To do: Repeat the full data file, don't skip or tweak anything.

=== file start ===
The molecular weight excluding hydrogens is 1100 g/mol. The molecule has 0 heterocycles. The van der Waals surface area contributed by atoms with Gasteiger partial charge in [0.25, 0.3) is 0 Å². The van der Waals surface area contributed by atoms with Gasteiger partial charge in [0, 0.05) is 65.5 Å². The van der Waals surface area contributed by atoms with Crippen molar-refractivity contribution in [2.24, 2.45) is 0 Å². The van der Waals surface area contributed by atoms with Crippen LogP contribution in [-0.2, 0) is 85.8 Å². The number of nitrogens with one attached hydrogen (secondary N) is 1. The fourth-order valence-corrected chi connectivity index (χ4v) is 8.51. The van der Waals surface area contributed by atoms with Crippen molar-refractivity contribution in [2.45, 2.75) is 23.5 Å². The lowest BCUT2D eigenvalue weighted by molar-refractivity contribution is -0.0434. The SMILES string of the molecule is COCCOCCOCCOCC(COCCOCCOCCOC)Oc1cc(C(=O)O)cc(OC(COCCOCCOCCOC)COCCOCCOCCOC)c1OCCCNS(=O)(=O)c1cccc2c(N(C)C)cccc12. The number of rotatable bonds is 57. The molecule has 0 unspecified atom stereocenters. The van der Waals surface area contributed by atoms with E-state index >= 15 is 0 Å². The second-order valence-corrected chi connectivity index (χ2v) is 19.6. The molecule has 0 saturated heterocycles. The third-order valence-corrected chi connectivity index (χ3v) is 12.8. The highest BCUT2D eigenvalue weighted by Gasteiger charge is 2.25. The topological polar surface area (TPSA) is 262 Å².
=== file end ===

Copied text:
The molecular weight excluding hydrogens is 1100 g/mol. The molecule has 0 heterocycles. The van der Waals surface area contributed by atoms with Gasteiger partial charge in [0.25, 0.3) is 0 Å². The van der Waals surface area contributed by atoms with Gasteiger partial charge in [0, 0.05) is 65.5 Å². The van der Waals surface area contributed by atoms with Crippen molar-refractivity contribution in [2.24, 2.45) is 0 Å². The van der Waals surface area contributed by atoms with Crippen LogP contribution in [-0.2, 0) is 85.8 Å². The number of nitrogens with one attached hydrogen (secondary N) is 1. The fourth-order valence-corrected chi connectivity index (χ4v) is 8.51. The van der Waals surface area contributed by atoms with Crippen molar-refractivity contribution in [2.45, 2.75) is 23.5 Å². The lowest BCUT2D eigenvalue weighted by molar-refractivity contribution is -0.0434. The SMILES string of the molecule is COCCOCCOCCOCC(COCCOCCOCCOC)Oc1cc(C(=O)O)cc(OC(COCCOCCOCCOC)COCCOCCOCCOC)c1OCCCNS(=O)(=O)c1cccc2c(N(C)C)cccc12. The number of rotatable bonds is 57. The molecule has 0 unspecified atom stereocenters. The van der Waals surface area contributed by atoms with E-state index >= 15 is 0 Å². The second-order valence-corrected chi connectivity index (χ2v) is 19.6. The molecule has 0 saturated heterocycles. The third-order valence-corrected chi connectivity index (χ3v) is 12.8. The highest BCUT2D eigenvalue weighted by Gasteiger charge is 2.25. The topological polar surface area (TPSA) is 262 Å².